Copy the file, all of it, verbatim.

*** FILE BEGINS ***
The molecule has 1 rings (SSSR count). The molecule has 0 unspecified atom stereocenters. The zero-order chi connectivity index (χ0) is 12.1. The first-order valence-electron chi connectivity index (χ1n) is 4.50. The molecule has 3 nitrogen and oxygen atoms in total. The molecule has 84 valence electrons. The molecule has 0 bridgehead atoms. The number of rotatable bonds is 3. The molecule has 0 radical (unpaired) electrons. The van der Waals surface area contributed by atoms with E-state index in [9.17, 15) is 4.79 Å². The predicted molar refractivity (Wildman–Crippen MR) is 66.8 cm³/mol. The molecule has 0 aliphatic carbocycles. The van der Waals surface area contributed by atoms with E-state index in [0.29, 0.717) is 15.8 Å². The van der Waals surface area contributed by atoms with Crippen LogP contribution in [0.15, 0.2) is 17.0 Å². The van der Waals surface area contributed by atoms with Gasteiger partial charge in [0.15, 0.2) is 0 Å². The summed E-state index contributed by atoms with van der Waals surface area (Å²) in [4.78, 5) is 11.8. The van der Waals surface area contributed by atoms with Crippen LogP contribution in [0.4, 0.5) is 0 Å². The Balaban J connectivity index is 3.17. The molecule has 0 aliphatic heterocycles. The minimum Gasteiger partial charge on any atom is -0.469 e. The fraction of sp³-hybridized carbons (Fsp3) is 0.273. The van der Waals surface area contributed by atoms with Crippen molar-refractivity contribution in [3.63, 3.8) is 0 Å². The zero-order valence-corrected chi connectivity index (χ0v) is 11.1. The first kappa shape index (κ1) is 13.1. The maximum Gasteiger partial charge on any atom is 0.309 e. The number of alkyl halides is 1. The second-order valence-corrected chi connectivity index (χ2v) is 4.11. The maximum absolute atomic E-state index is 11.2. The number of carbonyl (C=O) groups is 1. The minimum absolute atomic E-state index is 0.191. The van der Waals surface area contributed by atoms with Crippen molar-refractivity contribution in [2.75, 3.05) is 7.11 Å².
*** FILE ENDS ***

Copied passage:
The molecule has 1 rings (SSSR count). The molecule has 0 unspecified atom stereocenters. The zero-order chi connectivity index (χ0) is 12.1. The first-order valence-electron chi connectivity index (χ1n) is 4.50. The molecule has 3 nitrogen and oxygen atoms in total. The molecule has 84 valence electrons. The molecule has 0 bridgehead atoms. The number of rotatable bonds is 3. The molecule has 0 radical (unpaired) electrons. The van der Waals surface area contributed by atoms with E-state index in [9.17, 15) is 4.79 Å². The predicted molar refractivity (Wildman–Crippen MR) is 66.8 cm³/mol. The molecule has 0 aliphatic carbocycles. The van der Waals surface area contributed by atoms with E-state index in [0.29, 0.717) is 15.8 Å². The van der Waals surface area contributed by atoms with Crippen LogP contribution in [0.15, 0.2) is 17.0 Å². The van der Waals surface area contributed by atoms with Gasteiger partial charge in [0.15, 0.2) is 0 Å². The summed E-state index contributed by atoms with van der Waals surface area (Å²) in [4.78, 5) is 11.8. The van der Waals surface area contributed by atoms with Crippen LogP contribution in [0.4, 0.5) is 0 Å². The Balaban J connectivity index is 3.17. The molecule has 0 aliphatic heterocycles. The minimum Gasteiger partial charge on any atom is -0.469 e. The fraction of sp³-hybridized carbons (Fsp3) is 0.273. The van der Waals surface area contributed by atoms with Crippen molar-refractivity contribution in [3.63, 3.8) is 0 Å². The zero-order valence-corrected chi connectivity index (χ0v) is 11.1. The first kappa shape index (κ1) is 13.1. The maximum Gasteiger partial charge on any atom is 0.309 e. The number of alkyl halides is 1. The second-order valence-corrected chi connectivity index (χ2v) is 4.11. The maximum absolute atomic E-state index is 11.2. The number of carbonyl (C=O) groups is 1. The minimum absolute atomic E-state index is 0.191. The van der Waals surface area contributed by atoms with Crippen molar-refractivity contribution in [2.75, 3.05) is 7.11 Å².